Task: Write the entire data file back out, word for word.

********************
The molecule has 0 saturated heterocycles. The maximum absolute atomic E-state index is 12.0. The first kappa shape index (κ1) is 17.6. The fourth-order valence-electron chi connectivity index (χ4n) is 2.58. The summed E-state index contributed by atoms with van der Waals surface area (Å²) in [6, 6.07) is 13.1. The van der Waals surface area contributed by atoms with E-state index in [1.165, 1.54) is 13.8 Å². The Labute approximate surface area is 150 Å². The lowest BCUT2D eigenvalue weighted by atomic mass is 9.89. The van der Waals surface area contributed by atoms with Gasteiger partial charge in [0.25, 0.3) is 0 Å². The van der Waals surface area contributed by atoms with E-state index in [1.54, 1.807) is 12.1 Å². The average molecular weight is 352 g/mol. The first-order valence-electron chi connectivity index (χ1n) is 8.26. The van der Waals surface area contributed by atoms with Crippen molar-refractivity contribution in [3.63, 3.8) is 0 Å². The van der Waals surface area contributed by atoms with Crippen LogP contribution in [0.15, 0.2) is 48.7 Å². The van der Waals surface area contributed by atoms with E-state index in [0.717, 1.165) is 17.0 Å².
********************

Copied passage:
The molecule has 0 saturated heterocycles. The maximum absolute atomic E-state index is 12.0. The first kappa shape index (κ1) is 17.6. The fourth-order valence-electron chi connectivity index (χ4n) is 2.58. The summed E-state index contributed by atoms with van der Waals surface area (Å²) in [6, 6.07) is 13.1. The van der Waals surface area contributed by atoms with E-state index in [1.165, 1.54) is 13.8 Å². The Labute approximate surface area is 150 Å². The lowest BCUT2D eigenvalue weighted by atomic mass is 9.89. The van der Waals surface area contributed by atoms with Gasteiger partial charge in [0.25, 0.3) is 0 Å². The van der Waals surface area contributed by atoms with E-state index in [1.54, 1.807) is 12.1 Å². The average molecular weight is 352 g/mol. The first-order valence-electron chi connectivity index (χ1n) is 8.26. The van der Waals surface area contributed by atoms with Crippen molar-refractivity contribution in [3.63, 3.8) is 0 Å². The van der Waals surface area contributed by atoms with Crippen LogP contribution in [0.15, 0.2) is 48.7 Å². The van der Waals surface area contributed by atoms with E-state index in [0.717, 1.165) is 17.0 Å².